To marketers, the notion that every word matters, and that tweaking a word here and there can make a huge difference in how your message is received, is no huge revelation. But, in our research and consulting business we find that clients are often looking for that secret sauce to help turn the perfect word or phrase into marketing gold. Our job is to help them get there and we have tools and services that help peel back the layers of what will connect with the target audience. Every day I see cases where a single word makes all the difference. Here are three examples taken from the genral marketplace:
When I saw Trident's Candy Cane flavored gum, I had an immediate positive reaction. Maybe it was the feeling of the holidays or just that I like the taste of candy canes, but I grabbed a few packs and, in addition to keeping some for myself, enthuastically gave some to others. Everyone raised their eyebrows and was excited by this fun flavor. But, you know what candy canes taste like? That's right...peppermint. And, have you ever heard of peppermind gum? Of course you have. It's probably one of the most popular flavors. So, is this "candy cane" flavor notably different than the more traditional "peppermint?" No, it's not. Maybe there are subtle differences, but that's not the point. More than likely this is nothing more than peppermint gum repackaged as candy cane. Potential subtle taste differences aside, I was excited by Candy Cane whereas Peppermint is just, well, peppermint.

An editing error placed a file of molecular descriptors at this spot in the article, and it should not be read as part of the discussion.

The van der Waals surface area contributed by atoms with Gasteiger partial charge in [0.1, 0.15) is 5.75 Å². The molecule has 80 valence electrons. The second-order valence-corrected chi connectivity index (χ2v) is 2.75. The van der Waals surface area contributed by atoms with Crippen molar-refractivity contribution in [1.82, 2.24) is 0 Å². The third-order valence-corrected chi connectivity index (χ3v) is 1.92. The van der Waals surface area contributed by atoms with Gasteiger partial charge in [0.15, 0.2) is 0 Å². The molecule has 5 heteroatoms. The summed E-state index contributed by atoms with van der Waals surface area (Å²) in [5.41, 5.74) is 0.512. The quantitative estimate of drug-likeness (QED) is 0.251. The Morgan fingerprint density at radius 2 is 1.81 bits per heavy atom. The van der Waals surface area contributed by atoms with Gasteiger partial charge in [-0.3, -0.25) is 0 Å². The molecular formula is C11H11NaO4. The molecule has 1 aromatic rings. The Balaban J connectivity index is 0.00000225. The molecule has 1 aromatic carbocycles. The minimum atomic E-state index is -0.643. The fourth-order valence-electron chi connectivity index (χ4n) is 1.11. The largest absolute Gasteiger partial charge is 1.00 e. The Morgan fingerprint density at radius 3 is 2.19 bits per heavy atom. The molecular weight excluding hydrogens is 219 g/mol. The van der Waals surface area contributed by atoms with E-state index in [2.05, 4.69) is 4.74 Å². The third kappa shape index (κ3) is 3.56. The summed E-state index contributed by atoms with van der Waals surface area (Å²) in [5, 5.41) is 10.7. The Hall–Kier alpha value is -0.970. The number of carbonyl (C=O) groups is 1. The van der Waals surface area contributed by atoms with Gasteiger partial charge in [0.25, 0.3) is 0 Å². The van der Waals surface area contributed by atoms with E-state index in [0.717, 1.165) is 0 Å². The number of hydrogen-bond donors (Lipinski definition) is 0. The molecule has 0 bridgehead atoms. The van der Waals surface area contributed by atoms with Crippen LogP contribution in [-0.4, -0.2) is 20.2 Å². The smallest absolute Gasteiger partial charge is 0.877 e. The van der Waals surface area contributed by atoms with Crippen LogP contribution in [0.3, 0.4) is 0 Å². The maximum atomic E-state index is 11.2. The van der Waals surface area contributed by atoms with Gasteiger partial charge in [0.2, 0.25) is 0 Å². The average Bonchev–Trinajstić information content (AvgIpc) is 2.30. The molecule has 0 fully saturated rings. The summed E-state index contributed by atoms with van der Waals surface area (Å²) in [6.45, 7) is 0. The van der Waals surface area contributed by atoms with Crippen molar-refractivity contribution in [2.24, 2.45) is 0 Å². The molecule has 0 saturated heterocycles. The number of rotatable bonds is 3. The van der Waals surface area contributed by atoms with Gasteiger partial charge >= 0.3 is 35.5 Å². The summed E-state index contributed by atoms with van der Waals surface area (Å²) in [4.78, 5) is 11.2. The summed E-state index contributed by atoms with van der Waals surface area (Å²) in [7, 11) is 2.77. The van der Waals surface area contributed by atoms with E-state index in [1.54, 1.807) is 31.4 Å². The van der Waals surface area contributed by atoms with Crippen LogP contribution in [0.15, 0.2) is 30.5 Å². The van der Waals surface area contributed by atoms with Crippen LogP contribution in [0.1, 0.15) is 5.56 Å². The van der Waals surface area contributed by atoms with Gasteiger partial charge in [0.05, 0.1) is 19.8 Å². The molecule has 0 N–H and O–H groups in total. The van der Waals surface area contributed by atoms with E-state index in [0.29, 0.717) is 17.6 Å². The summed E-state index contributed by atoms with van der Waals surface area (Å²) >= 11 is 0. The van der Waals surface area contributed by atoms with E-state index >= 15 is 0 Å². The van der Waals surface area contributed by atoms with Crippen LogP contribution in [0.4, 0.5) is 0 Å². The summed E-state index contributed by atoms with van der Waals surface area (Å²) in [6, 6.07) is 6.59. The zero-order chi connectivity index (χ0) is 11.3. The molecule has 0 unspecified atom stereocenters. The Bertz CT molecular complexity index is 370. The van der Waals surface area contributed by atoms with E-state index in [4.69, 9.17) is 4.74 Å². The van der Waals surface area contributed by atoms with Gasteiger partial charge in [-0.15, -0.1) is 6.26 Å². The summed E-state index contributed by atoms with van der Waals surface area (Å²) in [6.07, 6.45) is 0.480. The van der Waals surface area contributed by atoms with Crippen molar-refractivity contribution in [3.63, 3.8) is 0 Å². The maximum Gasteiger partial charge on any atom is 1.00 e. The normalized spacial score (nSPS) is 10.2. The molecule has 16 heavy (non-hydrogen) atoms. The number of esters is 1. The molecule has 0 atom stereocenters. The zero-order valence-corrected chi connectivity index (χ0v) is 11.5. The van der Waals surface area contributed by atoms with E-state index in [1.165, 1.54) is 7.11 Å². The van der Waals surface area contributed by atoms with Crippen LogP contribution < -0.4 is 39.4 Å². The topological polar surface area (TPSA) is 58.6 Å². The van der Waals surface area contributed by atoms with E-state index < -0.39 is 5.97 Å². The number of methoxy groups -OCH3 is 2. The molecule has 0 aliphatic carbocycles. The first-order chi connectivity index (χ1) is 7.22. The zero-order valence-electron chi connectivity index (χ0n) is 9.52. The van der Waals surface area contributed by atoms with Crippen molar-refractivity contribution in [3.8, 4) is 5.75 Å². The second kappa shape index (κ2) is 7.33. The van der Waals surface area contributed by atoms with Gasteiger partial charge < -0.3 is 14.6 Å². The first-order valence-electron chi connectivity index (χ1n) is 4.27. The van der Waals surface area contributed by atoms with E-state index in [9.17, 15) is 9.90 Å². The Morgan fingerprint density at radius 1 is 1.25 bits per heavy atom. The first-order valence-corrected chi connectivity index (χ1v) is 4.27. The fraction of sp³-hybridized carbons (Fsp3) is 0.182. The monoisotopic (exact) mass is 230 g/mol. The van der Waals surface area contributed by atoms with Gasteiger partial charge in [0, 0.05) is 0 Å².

This one's easy...Sea Salt vs. Salt. Would "Chocolate Almond & Salt" sound very good? No, it would not. Can the average consumer taste the difference between sea salt and regular salt in their granola bar? I doubt it. Sea Salt sounds fancy. It's exotic. It's of the sea, damn it!
I've always loved this one. Excedrine also markets Excedrine Migraine. Which one do you think is stronger and offers more pain relief? The Migraine one, right, especially since migraines are way worse then regular-old headaches? Nope. The active ingredients in Excedrine and Excedrine Migraine are exactly the same.
There are countless examples of this and I think I've made my point. Every word matters and how different words (as well as phrases, colors, treatments, etc.) will resonate with different target audiences varies greatly. Take care to consider and test thoroughly and let me know how we can help.